Whether you sell clothing or crafts, tools and gadgets for home and garden, or toys and trinkets that are just plain fun, the 2015 Thurston County Fair has the perfect place for vendors of all kinds to get noticed and get customers. Vendors throughout the South Sound are invited to reserve a booth at this year’s fair, which opens Wednesday, July 29 and runs through Sunday, August 2.
Spaces throughout the fairgrounds are available, including inside spaces, covered outdoor spaces, and uncovered outdoor spaces, as well as spaces reserved for food concessions. Electrical and water hook-ups are also available. Contact the Thurston County Fair Office to find the best booth to fit your needs.
A booth at the Thurston County Fair is a great investment for any vendor, with an average of 33,000 fairgoers enjoying the sun and fun of Thurston County’s signature summer event each year. Local South Sound growers, artisans and business owners can get the best bang for their marketing buck with a booth at the fair where vendors can talk directly with customers and make sales on the spot.
For more information on the 2015 Thurston County Fair and to apply for a vendor booth or food concession space, contact the Thurston County Fair Office at (360) 786-5453 or visit www.ThurstonCountyFair.org.
“Picture Yourself at the Thurston County Fair!”
July 29 – Aug. 2
Submitted by Thurston County 4-H Program
School is out and the weather is warming up, which means the Thurston County “4-H Summer 4-Kids” program is just around the corner.
Registration is open for the Thurston County 4-H signature summer event. The 2015 program runs from Monday, July 13 through Thursday, July 16 for youth ages 8 to 12. The program includes action-packed days filled with activities and projects that are hands-on, educational and fun. Many of the projects can also be entered to compete at the Thurston County Fair July 29 through August 2.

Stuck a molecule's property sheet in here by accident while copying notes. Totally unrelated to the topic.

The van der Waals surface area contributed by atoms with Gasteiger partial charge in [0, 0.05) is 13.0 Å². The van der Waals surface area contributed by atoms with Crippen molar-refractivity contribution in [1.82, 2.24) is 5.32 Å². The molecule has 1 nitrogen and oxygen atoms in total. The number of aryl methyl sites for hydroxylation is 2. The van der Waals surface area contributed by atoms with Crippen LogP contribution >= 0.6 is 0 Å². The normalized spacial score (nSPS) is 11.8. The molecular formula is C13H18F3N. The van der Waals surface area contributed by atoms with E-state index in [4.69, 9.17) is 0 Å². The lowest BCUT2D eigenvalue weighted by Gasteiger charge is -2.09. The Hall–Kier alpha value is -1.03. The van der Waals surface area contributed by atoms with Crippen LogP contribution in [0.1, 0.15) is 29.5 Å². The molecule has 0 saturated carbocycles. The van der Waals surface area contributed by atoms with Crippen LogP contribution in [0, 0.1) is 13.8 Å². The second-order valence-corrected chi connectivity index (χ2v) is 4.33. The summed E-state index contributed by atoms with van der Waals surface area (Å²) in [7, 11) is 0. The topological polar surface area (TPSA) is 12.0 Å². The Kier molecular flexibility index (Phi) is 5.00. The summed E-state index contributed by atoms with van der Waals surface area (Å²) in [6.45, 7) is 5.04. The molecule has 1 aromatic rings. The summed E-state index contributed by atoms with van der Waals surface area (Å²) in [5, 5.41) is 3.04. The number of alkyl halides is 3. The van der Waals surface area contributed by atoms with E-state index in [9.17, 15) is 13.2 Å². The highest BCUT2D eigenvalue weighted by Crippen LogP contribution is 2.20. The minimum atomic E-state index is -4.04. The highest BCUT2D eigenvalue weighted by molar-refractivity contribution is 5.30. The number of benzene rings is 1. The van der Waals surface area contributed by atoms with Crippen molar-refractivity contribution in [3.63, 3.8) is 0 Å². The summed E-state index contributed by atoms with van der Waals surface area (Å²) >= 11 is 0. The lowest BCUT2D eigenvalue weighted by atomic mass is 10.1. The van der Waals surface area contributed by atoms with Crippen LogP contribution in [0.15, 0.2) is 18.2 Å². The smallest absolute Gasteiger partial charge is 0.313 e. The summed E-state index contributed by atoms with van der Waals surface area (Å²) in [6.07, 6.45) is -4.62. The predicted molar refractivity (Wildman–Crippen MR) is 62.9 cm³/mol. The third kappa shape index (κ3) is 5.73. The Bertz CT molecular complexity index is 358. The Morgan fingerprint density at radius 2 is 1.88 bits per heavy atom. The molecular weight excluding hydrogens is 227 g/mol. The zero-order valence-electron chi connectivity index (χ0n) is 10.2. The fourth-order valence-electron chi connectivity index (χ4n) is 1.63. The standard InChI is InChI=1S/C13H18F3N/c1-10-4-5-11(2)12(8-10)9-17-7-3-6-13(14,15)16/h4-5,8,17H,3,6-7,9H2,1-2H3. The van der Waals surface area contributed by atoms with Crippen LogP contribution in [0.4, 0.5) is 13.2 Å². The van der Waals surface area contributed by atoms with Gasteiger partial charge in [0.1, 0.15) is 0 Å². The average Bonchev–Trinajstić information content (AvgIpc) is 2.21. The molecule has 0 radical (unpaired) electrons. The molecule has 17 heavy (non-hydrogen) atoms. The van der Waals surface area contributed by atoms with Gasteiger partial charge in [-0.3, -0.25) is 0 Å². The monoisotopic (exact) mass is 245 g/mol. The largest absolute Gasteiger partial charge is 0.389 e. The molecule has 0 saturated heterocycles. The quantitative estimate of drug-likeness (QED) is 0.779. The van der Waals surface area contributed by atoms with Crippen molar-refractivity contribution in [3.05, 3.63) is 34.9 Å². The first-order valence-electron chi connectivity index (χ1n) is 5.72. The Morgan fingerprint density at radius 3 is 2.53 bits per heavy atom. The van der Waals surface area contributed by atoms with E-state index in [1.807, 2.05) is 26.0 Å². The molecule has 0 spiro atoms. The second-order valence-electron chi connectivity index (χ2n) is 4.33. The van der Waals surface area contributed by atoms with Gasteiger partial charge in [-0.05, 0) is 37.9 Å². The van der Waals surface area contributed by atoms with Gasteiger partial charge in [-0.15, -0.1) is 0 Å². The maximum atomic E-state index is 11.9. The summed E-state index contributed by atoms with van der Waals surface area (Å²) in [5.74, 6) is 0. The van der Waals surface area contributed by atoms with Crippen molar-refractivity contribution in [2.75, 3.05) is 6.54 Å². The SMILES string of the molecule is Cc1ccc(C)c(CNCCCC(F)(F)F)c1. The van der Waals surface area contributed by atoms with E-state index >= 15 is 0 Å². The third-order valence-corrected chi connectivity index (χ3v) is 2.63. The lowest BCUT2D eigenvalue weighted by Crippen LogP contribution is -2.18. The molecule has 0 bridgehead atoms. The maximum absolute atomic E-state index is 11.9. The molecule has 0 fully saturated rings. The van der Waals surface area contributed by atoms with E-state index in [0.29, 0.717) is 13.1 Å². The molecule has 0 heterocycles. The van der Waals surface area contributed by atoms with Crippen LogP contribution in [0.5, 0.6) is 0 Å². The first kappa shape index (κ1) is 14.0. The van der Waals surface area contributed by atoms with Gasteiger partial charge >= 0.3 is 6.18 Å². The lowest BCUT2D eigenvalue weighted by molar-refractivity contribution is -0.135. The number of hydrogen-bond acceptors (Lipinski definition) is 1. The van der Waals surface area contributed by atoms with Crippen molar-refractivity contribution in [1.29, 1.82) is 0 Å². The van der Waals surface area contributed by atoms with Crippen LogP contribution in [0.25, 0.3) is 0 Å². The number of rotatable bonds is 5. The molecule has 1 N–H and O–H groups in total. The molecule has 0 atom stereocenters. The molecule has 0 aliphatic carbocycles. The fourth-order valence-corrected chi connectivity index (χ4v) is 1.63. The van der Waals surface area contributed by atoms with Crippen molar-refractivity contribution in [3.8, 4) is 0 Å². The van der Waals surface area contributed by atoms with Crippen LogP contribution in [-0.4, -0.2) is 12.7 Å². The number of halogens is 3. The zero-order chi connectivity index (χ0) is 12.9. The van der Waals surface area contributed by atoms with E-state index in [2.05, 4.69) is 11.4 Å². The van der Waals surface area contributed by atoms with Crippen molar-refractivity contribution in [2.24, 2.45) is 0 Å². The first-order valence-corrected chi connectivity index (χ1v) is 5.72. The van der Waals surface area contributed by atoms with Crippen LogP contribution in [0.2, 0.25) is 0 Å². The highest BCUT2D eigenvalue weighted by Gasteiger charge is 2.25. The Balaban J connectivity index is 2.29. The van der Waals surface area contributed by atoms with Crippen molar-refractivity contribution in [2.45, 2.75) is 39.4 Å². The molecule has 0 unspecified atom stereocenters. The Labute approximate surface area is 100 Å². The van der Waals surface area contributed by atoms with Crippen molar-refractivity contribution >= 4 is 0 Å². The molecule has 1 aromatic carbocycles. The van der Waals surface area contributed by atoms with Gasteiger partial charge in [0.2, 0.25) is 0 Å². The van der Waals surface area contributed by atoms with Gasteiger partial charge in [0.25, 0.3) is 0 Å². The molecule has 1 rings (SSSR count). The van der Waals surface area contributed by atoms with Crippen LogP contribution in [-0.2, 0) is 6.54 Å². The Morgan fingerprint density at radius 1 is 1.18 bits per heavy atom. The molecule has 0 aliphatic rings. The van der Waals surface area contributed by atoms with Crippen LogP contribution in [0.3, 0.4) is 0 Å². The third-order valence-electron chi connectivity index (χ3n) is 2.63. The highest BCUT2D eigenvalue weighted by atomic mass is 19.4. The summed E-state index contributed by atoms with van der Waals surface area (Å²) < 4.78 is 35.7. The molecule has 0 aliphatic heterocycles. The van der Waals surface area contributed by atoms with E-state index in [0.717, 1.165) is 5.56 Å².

The 4-H Summer 4-Kids program is open to 4-H members and non-members. Participants can choose to do a half-day program of just morning or afternoon sessions Monday through Thursday for $60, or they can choose to do the full-day program of morning and afternoon sessions Monday through Thursday for $120. But hurry, classes are limited to 10 students each, and registration is due by Wednesday, July 8. All sessions will be held at the Thurston County Fairgrounds at 3054 Carpenter Road SE in Lacey.
To learn more about the 4-H Summer 4-Kids program or to register your child, contact the Thurston County 4-H Office at email@example.com or (360) 867-2153. The Thurston County 4-H Office also has lots of information about other 4-H programs available throughout the year for youth of all ages.
Be sure to join Thurston County 4-Hers as they show their projects and celebrate their accomplishments this year at the Thurston County Fair July 29 through August 2. Everything from animals to artwork will be on display, and 4-H club members will compete for the chance to show their projects at the Washington State Fair in September. Details about contests and events are on the Thurston County Fair web site at www.ThurstonCountyFair.org.